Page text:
Tuesday, August 26, 2008

Triple Goddess birthing from the cosmic web.

Warning: I’m about to make a sports analogy—this seldom works.

Every fall, teams of elite athletes gather to prove their physical prowess. Fans and alumni everywhere rejoice. Last Saturday, was the pre-season shoot-out, a preview of the regular fall season. No it wasn’t football. (I sense your surprise.) It was Momentum “Untold Stories,” Ririe-Woodbury’s annual alumni performance. A bonus evening of dance before the regular seasons start next month.

The show features works choreographed and performed by current and past members of Ririe-Woodbury Dance Company. It’s generally a mixed bag of contemporary dance performance. This year’s show had more good than bad. Take a boy ina Box treading water Watching a bird play scrabble pt. 1. Yeah that title tries way too hard and features capitalization that could only have been imagined by a 14-year-old girl (shouldn’t a heart dot that second i?). But the duet choreographed by Liberty Valentine delivered a new style of movement with an intricate intertwining of bodies.

Less successful was Tammy Metz Starr’s Saffron Days, which felt like a mash up of Singin’ in the Rain and the Care Bears. It was definitely saffron.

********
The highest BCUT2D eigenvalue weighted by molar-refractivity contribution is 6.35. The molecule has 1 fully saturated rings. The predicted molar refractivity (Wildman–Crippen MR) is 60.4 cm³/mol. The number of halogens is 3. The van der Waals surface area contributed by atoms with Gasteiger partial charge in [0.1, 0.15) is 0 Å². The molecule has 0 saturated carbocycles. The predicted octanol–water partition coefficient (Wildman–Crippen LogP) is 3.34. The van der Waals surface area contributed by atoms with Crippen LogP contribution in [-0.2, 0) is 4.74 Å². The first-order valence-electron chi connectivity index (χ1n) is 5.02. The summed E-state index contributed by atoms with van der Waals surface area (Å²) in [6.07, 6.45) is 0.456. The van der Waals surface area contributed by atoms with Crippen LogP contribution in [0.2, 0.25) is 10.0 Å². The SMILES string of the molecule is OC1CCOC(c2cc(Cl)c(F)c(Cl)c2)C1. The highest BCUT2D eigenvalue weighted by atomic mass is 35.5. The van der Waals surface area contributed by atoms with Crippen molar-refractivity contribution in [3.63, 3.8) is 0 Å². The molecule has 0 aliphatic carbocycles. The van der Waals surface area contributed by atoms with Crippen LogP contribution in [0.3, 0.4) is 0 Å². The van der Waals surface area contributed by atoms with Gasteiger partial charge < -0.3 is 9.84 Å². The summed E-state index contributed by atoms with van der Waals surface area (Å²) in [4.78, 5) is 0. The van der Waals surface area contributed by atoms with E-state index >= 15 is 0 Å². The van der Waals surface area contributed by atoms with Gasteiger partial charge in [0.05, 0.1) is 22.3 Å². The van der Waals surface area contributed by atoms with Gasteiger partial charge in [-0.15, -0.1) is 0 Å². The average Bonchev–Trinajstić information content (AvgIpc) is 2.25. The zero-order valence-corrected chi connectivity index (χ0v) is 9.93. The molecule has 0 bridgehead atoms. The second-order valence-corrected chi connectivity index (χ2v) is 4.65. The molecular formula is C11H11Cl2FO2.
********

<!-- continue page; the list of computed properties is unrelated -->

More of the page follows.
Intermission brought Beyond Movement/Moving Beyond, a site specific lobby installation featuring knitted yarn, organza veils with oil paint and screen prints, three dancers, and “the Triple Goddess birthing from the cosmic web.” Yeah, I snickered too. The performance was awkward and I wrote it off. (Disappointing because the piece was imagined by one of my favorite Ririe-Woodbury alumnus, Javier Cordoba.) But wait, as intermission ended the three female performers, nearly naked except for Asian-inspired markings and make up, moved oh so slowly into the theater. Then they magically stepped into the first piece of the second half. The effect was haunting, setting the stage for a beautiful performance of Cordoba’s Letting Go.

The show ended with two exceptional works. Uncongealed Vitality choreographed and performed by Aaron Draper took street dance and elevated it to an impossible, mesmerizing level. And the final duet (broken Regained) choreographed and performed by Juan Carlos Claudio and Jill Voorhees Edwards reminded me how rewarding it is when two bodies move together with such intent.

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